After a tumultuous 2020, it is hoped 2021 may see a return to normalcy – but what is normal may look a little different, especially in the world of recruitment.

The impact of the pandemic will leave its mark on businesses and how they recruit new talent for their teams. Remote working has proven to be perfectly possible in many industries and this is going to feature heavily in employer-employee conversations.


Firms that have found they can operate remotely may well seek to capitalize on this newfound freedom. This means they have a much wider potential talent pool open to them. They theoretically can employ the best worker regardless of that person’s physical location – in another state or even another country.

That said, it may not be as straightforward as it first seems. If a business has only operated in one state it may now find it has to consider different laws around employment for its new workers based elsewhere. For Ohio businesses, this could mean having employees in states that do not operate right-to-work laws, for example.


The remote interview may well be here to stay. First-round interviews have proven themselves to be quick, efficient, and convenient, now we have got the hang of sitting in front of a Zoom screen.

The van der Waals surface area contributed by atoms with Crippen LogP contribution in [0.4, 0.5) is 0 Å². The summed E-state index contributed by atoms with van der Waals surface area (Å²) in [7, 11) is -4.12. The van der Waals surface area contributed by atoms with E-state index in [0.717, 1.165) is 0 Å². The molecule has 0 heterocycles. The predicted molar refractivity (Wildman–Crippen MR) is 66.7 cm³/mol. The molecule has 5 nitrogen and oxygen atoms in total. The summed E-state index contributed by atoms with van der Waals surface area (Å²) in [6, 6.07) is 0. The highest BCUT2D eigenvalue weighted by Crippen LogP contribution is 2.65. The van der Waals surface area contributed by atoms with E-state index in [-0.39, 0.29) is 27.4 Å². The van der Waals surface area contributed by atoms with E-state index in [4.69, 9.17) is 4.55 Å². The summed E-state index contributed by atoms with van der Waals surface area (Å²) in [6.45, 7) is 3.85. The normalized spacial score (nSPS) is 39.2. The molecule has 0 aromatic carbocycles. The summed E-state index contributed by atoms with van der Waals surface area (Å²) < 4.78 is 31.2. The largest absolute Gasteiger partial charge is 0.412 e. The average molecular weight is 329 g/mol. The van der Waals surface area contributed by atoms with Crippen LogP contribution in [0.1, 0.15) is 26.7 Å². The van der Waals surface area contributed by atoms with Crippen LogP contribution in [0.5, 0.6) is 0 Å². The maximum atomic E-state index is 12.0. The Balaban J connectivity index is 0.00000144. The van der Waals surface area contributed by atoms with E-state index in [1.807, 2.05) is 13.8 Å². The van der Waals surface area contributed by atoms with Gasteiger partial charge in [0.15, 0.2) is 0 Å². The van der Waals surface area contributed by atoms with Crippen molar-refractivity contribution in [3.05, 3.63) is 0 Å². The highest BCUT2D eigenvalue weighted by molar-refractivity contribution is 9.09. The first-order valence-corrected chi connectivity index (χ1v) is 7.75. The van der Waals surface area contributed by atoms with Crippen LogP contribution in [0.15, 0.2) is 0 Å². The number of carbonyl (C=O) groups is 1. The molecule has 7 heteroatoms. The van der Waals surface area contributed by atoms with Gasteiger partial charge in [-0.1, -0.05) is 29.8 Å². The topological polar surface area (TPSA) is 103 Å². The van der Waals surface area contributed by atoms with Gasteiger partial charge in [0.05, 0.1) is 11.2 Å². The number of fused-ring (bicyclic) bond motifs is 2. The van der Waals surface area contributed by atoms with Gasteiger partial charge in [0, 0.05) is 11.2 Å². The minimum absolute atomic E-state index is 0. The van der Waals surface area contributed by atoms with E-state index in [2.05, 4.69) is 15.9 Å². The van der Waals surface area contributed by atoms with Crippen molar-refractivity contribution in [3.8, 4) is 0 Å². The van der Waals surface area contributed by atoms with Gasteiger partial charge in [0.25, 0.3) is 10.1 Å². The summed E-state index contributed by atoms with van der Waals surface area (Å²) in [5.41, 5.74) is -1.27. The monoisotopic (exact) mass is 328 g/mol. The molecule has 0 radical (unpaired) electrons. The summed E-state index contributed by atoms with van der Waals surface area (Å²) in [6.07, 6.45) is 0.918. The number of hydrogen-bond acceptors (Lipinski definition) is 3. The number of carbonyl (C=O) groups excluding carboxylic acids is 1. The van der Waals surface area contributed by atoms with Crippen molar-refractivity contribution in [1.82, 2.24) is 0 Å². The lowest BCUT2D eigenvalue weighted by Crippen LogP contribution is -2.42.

But as the vaccine rolls out, we will also see a return to the physical office environment. Second-round interviews are likely to make a return to being in-person. Employers and prospective employees want to see the business operation first-hand.

The widespread availability of a Covid vaccine and the opening up of state economies is expected to see a surge in the number of people actively seeking work. People are returning to the labor force after a pandemic period of unemployment or looking to pick up career plans that may have been on hold for a year. Incidentally, HR professionals may well have their work cut out for themselves in selection processes.

Social Responsibility

But 2020 was not just about the pandemic. There were societal pressures for businesses to respond to – issues like inclusion and social responsibility.

Forward-looking employers will need to look at their structures and systems with a much more critical eye. And additionally, look for problems they may not have realized they had. With regards to diversity in the workplace and underrepresented groups, human resources are the starting point as it is the gateway into the business.


And a token approach is not likely to be enough. Corporate cultures may need to change on a real and sustainable level as new employees are looking to genuinely connect with their new employer and be heard.

Transparency with potential recruits is likely to become part of the new normal. Just as employers often check a candidate’s social media for a fuller picture, so candidates are finding it even easier to get a more truthful understanding of a potential workplace as people share their experiences – good and bad – on forums such as Glassdoor. Firms must be ready and prepared to be honest from the get-go with candidates.